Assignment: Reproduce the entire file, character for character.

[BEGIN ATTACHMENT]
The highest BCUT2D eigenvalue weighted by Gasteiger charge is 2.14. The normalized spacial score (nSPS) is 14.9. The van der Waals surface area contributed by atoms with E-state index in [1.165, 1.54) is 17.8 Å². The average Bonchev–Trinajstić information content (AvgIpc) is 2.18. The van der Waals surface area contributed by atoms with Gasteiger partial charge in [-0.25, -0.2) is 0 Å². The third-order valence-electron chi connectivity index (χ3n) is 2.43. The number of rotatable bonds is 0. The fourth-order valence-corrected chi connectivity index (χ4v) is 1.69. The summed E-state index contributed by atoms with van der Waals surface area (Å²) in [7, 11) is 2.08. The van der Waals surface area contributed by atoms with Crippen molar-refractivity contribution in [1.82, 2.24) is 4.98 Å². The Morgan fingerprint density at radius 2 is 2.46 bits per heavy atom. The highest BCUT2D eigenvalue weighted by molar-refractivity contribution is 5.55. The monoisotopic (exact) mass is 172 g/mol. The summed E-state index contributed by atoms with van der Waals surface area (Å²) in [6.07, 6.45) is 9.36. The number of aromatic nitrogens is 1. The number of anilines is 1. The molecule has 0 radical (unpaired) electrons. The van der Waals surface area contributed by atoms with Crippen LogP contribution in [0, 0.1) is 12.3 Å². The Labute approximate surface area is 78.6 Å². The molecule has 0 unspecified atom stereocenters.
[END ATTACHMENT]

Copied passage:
The highest BCUT2D eigenvalue weighted by Gasteiger charge is 2.14. The normalized spacial score (nSPS) is 14.9. The van der Waals surface area contributed by atoms with E-state index in [1.165, 1.54) is 17.8 Å². The average Bonchev–Trinajstić information content (AvgIpc) is 2.18. The van der Waals surface area contributed by atoms with Gasteiger partial charge in [-0.25, -0.2) is 0 Å². The third-order valence-electron chi connectivity index (χ3n) is 2.43. The number of rotatable bonds is 0. The fourth-order valence-corrected chi connectivity index (χ4v) is 1.69. The summed E-state index contributed by atoms with van der Waals surface area (Å²) in [7, 11) is 2.08. The van der Waals surface area contributed by atoms with Crippen molar-refractivity contribution in [1.82, 2.24) is 4.98 Å². The Morgan fingerprint density at radius 2 is 2.46 bits per heavy atom. The highest BCUT2D eigenvalue weighted by molar-refractivity contribution is 5.55. The monoisotopic (exact) mass is 172 g/mol. The summed E-state index contributed by atoms with van der Waals surface area (Å²) in [6.07, 6.45) is 9.36. The number of aromatic nitrogens is 1. The number of anilines is 1. The molecule has 0 radical (unpaired) electrons. The van der Waals surface area contributed by atoms with Crippen LogP contribution in [0, 0.1) is 12.3 Å². The Labute approximate surface area is 78.6 Å². The molecule has 0 unspecified atom stereocenters.